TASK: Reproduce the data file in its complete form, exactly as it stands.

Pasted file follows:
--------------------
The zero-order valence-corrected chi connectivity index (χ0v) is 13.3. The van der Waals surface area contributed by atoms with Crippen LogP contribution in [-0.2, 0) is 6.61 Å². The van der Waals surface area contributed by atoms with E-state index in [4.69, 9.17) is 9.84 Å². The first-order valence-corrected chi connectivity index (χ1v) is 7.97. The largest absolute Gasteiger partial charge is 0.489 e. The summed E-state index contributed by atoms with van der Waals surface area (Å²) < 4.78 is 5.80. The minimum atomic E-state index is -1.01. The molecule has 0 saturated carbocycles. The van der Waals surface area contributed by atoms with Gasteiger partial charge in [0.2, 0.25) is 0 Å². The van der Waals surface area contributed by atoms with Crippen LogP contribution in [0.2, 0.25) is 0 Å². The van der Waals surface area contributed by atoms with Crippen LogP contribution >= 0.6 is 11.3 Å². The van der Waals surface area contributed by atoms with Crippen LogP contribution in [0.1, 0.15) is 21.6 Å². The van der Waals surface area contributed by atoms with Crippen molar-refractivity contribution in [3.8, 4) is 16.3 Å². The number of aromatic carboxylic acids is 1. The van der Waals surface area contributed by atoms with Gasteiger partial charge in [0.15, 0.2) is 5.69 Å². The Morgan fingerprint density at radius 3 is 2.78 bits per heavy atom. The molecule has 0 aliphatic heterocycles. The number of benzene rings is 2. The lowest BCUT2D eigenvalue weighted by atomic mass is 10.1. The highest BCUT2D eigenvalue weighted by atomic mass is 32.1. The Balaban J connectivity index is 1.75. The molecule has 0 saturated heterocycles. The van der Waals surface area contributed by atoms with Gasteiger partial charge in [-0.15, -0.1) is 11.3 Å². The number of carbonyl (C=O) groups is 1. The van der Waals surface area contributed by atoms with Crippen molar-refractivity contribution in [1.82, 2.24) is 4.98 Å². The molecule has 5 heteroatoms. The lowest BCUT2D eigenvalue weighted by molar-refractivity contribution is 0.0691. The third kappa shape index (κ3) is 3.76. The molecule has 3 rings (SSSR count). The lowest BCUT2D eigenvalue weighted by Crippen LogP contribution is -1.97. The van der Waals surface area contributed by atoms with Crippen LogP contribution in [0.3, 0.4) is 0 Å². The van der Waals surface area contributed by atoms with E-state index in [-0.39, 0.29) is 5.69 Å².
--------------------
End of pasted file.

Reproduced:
The zero-order valence-corrected chi connectivity index (χ0v) is 13.3. The van der Waals surface area contributed by atoms with Crippen LogP contribution in [-0.2, 0) is 6.61 Å². The van der Waals surface area contributed by atoms with E-state index in [4.69, 9.17) is 9.84 Å². The first-order valence-corrected chi connectivity index (χ1v) is 7.97. The largest absolute Gasteiger partial charge is 0.489 e. The summed E-state index contributed by atoms with van der Waals surface area (Å²) < 4.78 is 5.80. The minimum atomic E-state index is -1.01. The molecule has 0 saturated carbocycles. The van der Waals surface area contributed by atoms with Gasteiger partial charge in [0.2, 0.25) is 0 Å². The van der Waals surface area contributed by atoms with Crippen LogP contribution in [0.2, 0.25) is 0 Å². The van der Waals surface area contributed by atoms with Crippen LogP contribution >= 0.6 is 11.3 Å². The van der Waals surface area contributed by atoms with Crippen LogP contribution in [0.1, 0.15) is 21.6 Å². The van der Waals surface area contributed by atoms with Crippen molar-refractivity contribution in [3.8, 4) is 16.3 Å². The number of aromatic carboxylic acids is 1. The van der Waals surface area contributed by atoms with Gasteiger partial charge in [0.15, 0.2) is 5.69 Å². The Morgan fingerprint density at radius 3 is 2.78 bits per heavy atom. The molecule has 0 aliphatic heterocycles. The number of benzene rings is 2. The lowest BCUT2D eigenvalue weighted by atomic mass is 10.1. The highest BCUT2D eigenvalue weighted by atomic mass is 32.1. The Balaban J connectivity index is 1.75. The molecule has 0 saturated heterocycles. The van der Waals surface area contributed by atoms with Gasteiger partial charge in [-0.15, -0.1) is 11.3 Å². The number of carbonyl (C=O) groups is 1. The van der Waals surface area contributed by atoms with Crippen molar-refractivity contribution in [1.82, 2.24) is 4.98 Å². The molecule has 5 heteroatoms. The lowest BCUT2D eigenvalue weighted by molar-refractivity contribution is 0.0691. The third kappa shape index (κ3) is 3.76. The molecule has 3 rings (SSSR count). The lowest BCUT2D eigenvalue weighted by Crippen LogP contribution is -1.97. The van der Waals surface area contributed by atoms with Crippen LogP contribution in [0.3, 0.4) is 0 Å². The van der Waals surface area contributed by atoms with E-state index in [-0.39, 0.29) is 5.69 Å².